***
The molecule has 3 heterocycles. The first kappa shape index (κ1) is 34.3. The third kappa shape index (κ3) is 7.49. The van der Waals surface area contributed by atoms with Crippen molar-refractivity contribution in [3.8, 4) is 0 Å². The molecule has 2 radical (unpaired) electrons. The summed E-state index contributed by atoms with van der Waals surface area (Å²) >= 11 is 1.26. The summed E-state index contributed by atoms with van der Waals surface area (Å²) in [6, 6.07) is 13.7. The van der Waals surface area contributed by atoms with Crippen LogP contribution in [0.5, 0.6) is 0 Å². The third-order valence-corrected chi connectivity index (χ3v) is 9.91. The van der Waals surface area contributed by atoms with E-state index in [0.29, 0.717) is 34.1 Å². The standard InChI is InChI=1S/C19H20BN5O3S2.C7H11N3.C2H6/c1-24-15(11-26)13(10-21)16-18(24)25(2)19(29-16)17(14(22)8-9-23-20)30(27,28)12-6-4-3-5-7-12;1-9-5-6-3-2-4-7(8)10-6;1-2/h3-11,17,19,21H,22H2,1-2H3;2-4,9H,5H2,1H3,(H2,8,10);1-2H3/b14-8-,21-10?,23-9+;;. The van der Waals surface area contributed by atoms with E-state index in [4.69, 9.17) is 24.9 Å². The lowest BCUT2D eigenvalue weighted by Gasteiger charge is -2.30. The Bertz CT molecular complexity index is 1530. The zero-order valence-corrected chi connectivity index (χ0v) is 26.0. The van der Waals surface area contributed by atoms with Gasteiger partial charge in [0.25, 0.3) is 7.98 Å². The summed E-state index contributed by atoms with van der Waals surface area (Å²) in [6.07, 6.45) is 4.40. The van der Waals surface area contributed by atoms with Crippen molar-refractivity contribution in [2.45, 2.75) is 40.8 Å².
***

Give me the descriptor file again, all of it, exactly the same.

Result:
The molecule has 3 heterocycles. The first kappa shape index (κ1) is 34.3. The third kappa shape index (κ3) is 7.49. The van der Waals surface area contributed by atoms with Crippen molar-refractivity contribution in [3.8, 4) is 0 Å². The molecule has 2 radical (unpaired) electrons. The summed E-state index contributed by atoms with van der Waals surface area (Å²) >= 11 is 1.26. The summed E-state index contributed by atoms with van der Waals surface area (Å²) in [6, 6.07) is 13.7. The van der Waals surface area contributed by atoms with Crippen LogP contribution in [0.5, 0.6) is 0 Å². The third-order valence-corrected chi connectivity index (χ3v) is 9.91. The van der Waals surface area contributed by atoms with E-state index in [0.29, 0.717) is 34.1 Å². The standard InChI is InChI=1S/C19H20BN5O3S2.C7H11N3.C2H6/c1-24-15(11-26)13(10-21)16-18(24)25(2)19(29-16)17(14(22)8-9-23-20)30(27,28)12-6-4-3-5-7-12;1-9-5-6-3-2-4-7(8)10-6;1-2/h3-11,17,19,21H,22H2,1-2H3;2-4,9H,5H2,1H3,(H2,8,10);1-2H3/b14-8-,21-10?,23-9+;;. The van der Waals surface area contributed by atoms with E-state index in [4.69, 9.17) is 24.9 Å². The lowest BCUT2D eigenvalue weighted by Gasteiger charge is -2.30. The Bertz CT molecular complexity index is 1530. The zero-order valence-corrected chi connectivity index (χ0v) is 26.0. The van der Waals surface area contributed by atoms with Gasteiger partial charge in [0.25, 0.3) is 7.98 Å². The summed E-state index contributed by atoms with van der Waals surface area (Å²) in [6.07, 6.45) is 4.40. The van der Waals surface area contributed by atoms with Crippen molar-refractivity contribution in [2.45, 2.75) is 40.8 Å².